Sunday September 22, 2019
Home Lead Story FBI-Affiliate...

FBI-Affiliated Portals Information Made Public by Hackers

The hackers "exploited flaws on at least three of the organisation's chapter websites - which we're not naming - and downloaded the contents of each web server," the report said.

0
//
hacker
The hackers "exploited flaws on at least three of the organisation's chapter websites - which we're not naming - and downloaded the contents of each web server," the report said. Pixabay

A group of hackers has broken into several FBI-affiliated portals and uploaded the contents online that contained personal information of federal agents and law enforcement officers.

According to a TechCrunch report late Friday, the hackers breached three websites associated with the FBI National Academy Association located at the FBI training academy in Quantico, Virginia.

hacking

The hackers, whose identity is still unknown whether they are an independent group or nation-state actors, used public exploits, indicating that “many of the websites they hit weren’t up-to-date and had outdated plugins”. Pixabay

The hackers “exploited flaws on at least three of the organisation’s chapter websites – which we’re not naming – and downloaded the contents of each web server,” the report said.

The hacker claimed to have “over a million data” on employees across several federal agencies and public service organisations in the US.

They also put the data up for download on their own website.

hacking
The data contains member names, a mix of personal and government email addresses, job titles, phone numbers and postal addresses. Pixabay

“We hacked more than 1,000 sites. Now we are structuring all the data, and soon they will be sold. I think something else will publish from the list of hacked government sites,” a hacker told TechCrunch.

The data contains member names, a mix of personal and government email addresses, job titles, phone numbers and postal addresses.

Also Read: Facebook Messages Inscribed on Internal Components Through Virtual Reality

The hackers, whose identity is still unknown whether they are an independent group or nation-state actors, used public exploits, indicating that “many of the websites they hit weren’t up-to-date and had outdated plugins”.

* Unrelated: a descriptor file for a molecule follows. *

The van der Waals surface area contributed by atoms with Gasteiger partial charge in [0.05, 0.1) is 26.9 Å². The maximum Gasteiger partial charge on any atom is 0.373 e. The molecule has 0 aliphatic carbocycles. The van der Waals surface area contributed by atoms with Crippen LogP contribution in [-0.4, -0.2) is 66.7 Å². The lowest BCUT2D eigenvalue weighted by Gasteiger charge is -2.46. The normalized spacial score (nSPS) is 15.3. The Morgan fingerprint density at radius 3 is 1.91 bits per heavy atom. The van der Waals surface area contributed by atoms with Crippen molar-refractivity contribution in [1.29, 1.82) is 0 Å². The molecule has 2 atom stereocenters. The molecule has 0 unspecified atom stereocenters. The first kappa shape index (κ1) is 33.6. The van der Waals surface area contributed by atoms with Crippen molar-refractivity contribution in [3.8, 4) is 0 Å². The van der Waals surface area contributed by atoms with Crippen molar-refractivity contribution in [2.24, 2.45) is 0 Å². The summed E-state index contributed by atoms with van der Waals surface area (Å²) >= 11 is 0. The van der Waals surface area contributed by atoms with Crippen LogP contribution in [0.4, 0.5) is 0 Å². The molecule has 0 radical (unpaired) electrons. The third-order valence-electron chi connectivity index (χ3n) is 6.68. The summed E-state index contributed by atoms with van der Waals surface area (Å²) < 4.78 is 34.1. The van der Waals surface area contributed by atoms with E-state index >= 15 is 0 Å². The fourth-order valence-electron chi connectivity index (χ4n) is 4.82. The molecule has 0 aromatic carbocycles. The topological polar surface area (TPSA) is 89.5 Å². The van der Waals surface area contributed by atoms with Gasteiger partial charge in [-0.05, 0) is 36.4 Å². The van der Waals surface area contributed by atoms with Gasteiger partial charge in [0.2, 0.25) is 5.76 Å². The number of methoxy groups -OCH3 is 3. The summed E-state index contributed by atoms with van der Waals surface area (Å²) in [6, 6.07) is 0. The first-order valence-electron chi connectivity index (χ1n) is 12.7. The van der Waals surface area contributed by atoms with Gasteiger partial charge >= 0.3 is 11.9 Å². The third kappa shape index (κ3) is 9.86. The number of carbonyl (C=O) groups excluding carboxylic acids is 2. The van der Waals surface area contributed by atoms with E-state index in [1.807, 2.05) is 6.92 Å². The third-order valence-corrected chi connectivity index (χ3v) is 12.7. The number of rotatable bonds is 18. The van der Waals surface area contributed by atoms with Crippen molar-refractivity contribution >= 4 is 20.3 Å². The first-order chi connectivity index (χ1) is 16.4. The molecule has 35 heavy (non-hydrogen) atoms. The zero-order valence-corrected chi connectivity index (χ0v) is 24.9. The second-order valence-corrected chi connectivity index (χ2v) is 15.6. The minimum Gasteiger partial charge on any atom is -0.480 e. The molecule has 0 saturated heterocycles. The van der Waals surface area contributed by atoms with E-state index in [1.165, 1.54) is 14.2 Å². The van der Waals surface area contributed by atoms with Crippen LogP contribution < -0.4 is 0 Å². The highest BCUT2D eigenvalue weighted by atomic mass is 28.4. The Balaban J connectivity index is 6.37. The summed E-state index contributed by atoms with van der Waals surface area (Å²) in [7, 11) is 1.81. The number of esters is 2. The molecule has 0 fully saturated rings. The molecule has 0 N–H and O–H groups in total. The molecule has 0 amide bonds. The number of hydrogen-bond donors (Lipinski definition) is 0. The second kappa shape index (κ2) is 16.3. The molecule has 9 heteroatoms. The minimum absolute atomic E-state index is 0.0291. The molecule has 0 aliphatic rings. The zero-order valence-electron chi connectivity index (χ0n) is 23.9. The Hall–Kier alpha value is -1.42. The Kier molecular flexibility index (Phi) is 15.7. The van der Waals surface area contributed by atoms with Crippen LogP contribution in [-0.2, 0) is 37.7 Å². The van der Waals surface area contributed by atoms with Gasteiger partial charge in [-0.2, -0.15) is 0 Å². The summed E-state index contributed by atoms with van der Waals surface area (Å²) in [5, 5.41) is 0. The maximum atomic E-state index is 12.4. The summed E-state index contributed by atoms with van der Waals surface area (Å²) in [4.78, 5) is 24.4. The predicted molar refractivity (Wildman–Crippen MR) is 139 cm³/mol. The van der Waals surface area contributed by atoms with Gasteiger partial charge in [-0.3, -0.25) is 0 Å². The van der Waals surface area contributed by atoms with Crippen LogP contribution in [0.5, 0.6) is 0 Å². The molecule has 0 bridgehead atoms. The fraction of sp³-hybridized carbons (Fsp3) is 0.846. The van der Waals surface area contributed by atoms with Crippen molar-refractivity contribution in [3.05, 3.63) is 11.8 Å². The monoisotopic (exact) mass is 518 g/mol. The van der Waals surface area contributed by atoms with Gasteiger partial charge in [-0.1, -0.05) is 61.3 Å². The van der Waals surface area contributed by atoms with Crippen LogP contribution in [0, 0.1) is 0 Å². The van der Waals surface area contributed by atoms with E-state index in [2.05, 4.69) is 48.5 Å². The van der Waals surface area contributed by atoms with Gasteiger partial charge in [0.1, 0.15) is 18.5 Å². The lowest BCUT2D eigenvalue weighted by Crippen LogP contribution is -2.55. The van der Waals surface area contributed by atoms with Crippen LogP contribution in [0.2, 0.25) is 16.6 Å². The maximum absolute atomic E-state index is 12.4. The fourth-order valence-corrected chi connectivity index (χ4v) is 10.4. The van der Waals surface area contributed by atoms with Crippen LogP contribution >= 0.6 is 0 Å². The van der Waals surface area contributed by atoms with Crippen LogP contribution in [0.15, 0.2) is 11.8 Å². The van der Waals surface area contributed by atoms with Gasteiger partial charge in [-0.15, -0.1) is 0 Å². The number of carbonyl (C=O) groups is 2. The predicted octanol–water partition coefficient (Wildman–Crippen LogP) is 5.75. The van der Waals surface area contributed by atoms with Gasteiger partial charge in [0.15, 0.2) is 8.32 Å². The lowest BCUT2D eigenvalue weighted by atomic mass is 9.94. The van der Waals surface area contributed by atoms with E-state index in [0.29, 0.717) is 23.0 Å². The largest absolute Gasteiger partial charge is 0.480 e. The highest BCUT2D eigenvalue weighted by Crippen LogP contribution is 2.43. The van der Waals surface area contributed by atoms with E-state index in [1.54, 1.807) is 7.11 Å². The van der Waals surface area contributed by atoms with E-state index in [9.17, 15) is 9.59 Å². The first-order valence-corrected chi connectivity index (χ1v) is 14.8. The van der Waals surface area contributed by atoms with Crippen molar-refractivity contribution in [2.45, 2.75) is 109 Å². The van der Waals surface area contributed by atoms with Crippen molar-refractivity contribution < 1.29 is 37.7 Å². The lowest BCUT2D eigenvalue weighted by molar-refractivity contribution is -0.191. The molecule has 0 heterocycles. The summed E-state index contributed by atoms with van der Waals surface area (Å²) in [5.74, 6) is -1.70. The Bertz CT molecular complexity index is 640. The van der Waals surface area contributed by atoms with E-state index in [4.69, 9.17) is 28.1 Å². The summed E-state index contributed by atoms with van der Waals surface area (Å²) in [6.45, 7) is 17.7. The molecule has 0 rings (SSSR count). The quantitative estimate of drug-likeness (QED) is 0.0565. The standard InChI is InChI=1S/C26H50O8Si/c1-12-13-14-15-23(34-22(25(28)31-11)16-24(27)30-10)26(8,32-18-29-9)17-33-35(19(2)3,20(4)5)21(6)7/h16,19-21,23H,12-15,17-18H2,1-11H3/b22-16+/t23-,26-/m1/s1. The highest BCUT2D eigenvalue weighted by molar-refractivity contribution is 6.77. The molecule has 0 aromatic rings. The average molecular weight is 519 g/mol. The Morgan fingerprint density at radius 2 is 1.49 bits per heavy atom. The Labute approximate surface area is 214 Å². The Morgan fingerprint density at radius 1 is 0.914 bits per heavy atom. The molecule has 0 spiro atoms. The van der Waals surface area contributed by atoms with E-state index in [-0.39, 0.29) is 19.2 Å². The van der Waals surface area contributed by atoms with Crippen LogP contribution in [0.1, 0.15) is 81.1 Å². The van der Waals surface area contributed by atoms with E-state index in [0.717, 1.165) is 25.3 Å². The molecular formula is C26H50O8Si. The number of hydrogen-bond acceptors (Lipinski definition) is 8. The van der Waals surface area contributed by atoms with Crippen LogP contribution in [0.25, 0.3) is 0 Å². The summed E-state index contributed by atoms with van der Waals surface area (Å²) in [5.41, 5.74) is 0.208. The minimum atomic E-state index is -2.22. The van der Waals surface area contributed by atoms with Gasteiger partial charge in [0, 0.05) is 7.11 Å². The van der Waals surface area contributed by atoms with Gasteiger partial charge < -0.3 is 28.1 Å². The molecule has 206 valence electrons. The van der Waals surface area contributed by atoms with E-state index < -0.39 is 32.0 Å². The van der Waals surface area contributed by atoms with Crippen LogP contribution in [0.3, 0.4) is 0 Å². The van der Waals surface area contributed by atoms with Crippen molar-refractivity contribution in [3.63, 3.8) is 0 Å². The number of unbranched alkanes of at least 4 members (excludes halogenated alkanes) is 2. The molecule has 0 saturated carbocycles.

The FBI was yet to speak on the incident. (IANS)

Next Story

The Ways Girls And Boys Get Into Hacking is Quite Different

While kids with low self-control, are more likely to hack, the ways girls and boys get into hacking could be quite different

0
hacking, girls, boys, cyber crime, cyber security
For boys, we found that time spent watching TV or playing computer games were associated with hacking. Pixabay

While kids with low self-control, or not having the ability to hold back when opportunity presents itself, are more likely to hack, the ways girls and boys get into hacking could be quite different, says a new study.

“For girls, peer associations mattered more. If she has friends who shoplift or engage in petty forms of crime, she’s more likely to be influenced to hack as well,” said lead study author and cybercrime expert Thomas Holt from Michigan State University in the US.

“For boys, we found that time spent watching TV or playing computer games were associated with hacking,” Holt said.

Holt assessed responses from 50,000 teenagers from around the world to determine predictors of hacking.

He said that some of the findings show how kids are raised within gender roles, such as letting boys play video games and giving girls different activities.

For boys and girls, simply having opportunities to hack were significant in starting such behaviour.

This could include having their own bedroom, their own computer or the freedom of doing what they want on the internet without parental supervision.

hacking, girls, boys, cyber crime, cyber security
For boys and girls, simply having opportunities to hack were significant in starting such behaviour.
Pixabay

While most schools have computer and Internet access, Holt explained that there are still some geographic barriers for kids to enter cybercrime.

The researchers found that kids who had mobile phone access early on were more likely to hack — especially if they lived in larger cities.

Spending time with peers was more likely to influence delinquent behaviour for those living in smaller cities, said the study published in the journal Crime & Delinquency.

ALSO READ: New Apple Updates to Arrive on 24 September, Says Report

The researchers also found a connection between pirating movies and music and hacking.

It’s important for parents to understand their kids’ tech-savviness and habits to help guide them on a path that uses their skills in a more positive way.

“Parents shouldn’t assume that having a kid with sophisticated technological competency is always totally fine,” Holt said. (IANS)